But before we even begin to examine this let us first establish that the average Nigerian is no more corrupt in his DNA than the average American, or the average Briton, or Asian or whatever race on the face of the earth. Historically, and traditionally as a matter of fact the average Nigerian was always exceptionally honest and forthright. Time was, (our grandfathers will swear to this), when traders left their wares and the sales made on the day, overnight unguarded in their open stalls, without fear of losing even a pin the next day. You could leave the 'household' of your wealth untended and no one would touch it, much less steal it. Sounds mythical maybe, but this was true for generations. The fear of the traditional gods of the land kept fickle fingers and fickle minds straight. That was the age of innocence.

As a matter of fact the generation of our fathers fathers, believed that the decline in moral standards began when Europeans made their foray into Africa, and began planting the seeds of mass deception, brazen lying and subterfuge in the minds of the African traditional elite -- the African kings, their chiefs, and top members of African societies-- with the aim of capturing their peoples as slaves, usurping power and ultimately controlling the wealth of Africa. And Africa lost her innocence.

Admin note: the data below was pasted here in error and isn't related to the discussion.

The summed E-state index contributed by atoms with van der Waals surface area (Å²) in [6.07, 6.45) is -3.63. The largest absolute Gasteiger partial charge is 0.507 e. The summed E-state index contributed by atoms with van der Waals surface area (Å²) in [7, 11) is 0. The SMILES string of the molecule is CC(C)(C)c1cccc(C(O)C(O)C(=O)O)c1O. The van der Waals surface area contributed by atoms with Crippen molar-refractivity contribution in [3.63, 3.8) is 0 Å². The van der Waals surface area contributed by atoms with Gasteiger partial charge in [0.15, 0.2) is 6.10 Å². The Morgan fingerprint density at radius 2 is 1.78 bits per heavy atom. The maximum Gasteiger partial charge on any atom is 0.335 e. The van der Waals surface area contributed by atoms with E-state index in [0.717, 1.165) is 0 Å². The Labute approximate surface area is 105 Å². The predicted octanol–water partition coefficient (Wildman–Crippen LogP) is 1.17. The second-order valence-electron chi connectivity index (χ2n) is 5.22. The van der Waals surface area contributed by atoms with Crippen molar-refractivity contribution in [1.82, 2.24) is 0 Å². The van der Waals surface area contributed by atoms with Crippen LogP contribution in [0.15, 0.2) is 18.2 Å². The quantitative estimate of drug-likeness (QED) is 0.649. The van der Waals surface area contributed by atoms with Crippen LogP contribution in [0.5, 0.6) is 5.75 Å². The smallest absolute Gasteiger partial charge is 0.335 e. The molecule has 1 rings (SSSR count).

In general there is widespread belief amongst us, the masses in Africa that international media makes us look more corrupt than we really are. Our nations are branded corrupt simply because a few of our leaders are corrupt. There are millions of Nigerians who are hardworking and dedicating their lives each and every single day to making honest living through their creativity, sweat, tears and sometimes blood but they simply do not make the headlines because their stories are not considered newsworthy. This for most of us is the story of our lives and in our heart of hearts we denounce the branding of all of us as a race of corrupt people, and in our heart of hearts we desire passionately that those few who give us the 'bad name' be brought to book.